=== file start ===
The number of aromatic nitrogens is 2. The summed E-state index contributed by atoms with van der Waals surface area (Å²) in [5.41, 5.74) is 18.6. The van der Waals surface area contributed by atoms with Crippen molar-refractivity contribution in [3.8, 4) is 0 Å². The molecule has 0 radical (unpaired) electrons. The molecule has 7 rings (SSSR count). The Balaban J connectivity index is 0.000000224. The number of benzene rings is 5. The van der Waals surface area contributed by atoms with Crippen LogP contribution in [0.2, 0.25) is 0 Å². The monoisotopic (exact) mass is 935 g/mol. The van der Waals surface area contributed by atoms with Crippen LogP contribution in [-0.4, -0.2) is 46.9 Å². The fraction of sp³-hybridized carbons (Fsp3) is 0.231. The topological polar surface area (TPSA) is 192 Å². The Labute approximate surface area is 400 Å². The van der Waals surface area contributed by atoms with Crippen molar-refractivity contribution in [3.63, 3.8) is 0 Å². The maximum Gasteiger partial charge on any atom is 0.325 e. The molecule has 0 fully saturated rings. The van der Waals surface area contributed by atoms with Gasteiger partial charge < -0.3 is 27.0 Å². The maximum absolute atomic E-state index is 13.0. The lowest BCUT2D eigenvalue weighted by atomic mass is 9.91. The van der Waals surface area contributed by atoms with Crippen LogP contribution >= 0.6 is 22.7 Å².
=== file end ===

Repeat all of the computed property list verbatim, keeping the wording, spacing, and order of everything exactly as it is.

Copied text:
The number of aromatic nitrogens is 2. The summed E-state index contributed by atoms with van der Waals surface area (Å²) in [5.41, 5.74) is 18.6. The van der Waals surface area contributed by atoms with Crippen molar-refractivity contribution in [3.8, 4) is 0 Å². The molecule has 0 radical (unpaired) electrons. The molecule has 7 rings (SSSR count). The Balaban J connectivity index is 0.000000224. The number of benzene rings is 5. The van der Waals surface area contributed by atoms with Crippen LogP contribution in [0.2, 0.25) is 0 Å². The monoisotopic (exact) mass is 935 g/mol. The van der Waals surface area contributed by atoms with Crippen LogP contribution in [-0.4, -0.2) is 46.9 Å². The fraction of sp³-hybridized carbons (Fsp3) is 0.231. The topological polar surface area (TPSA) is 192 Å². The Labute approximate surface area is 400 Å². The van der Waals surface area contributed by atoms with Crippen molar-refractivity contribution in [3.63, 3.8) is 0 Å². The maximum Gasteiger partial charge on any atom is 0.325 e. The molecule has 0 fully saturated rings. The van der Waals surface area contributed by atoms with Gasteiger partial charge < -0.3 is 27.0 Å². The maximum absolute atomic E-state index is 13.0. The lowest BCUT2D eigenvalue weighted by atomic mass is 9.91. The van der Waals surface area contributed by atoms with Crippen LogP contribution >= 0.6 is 22.7 Å².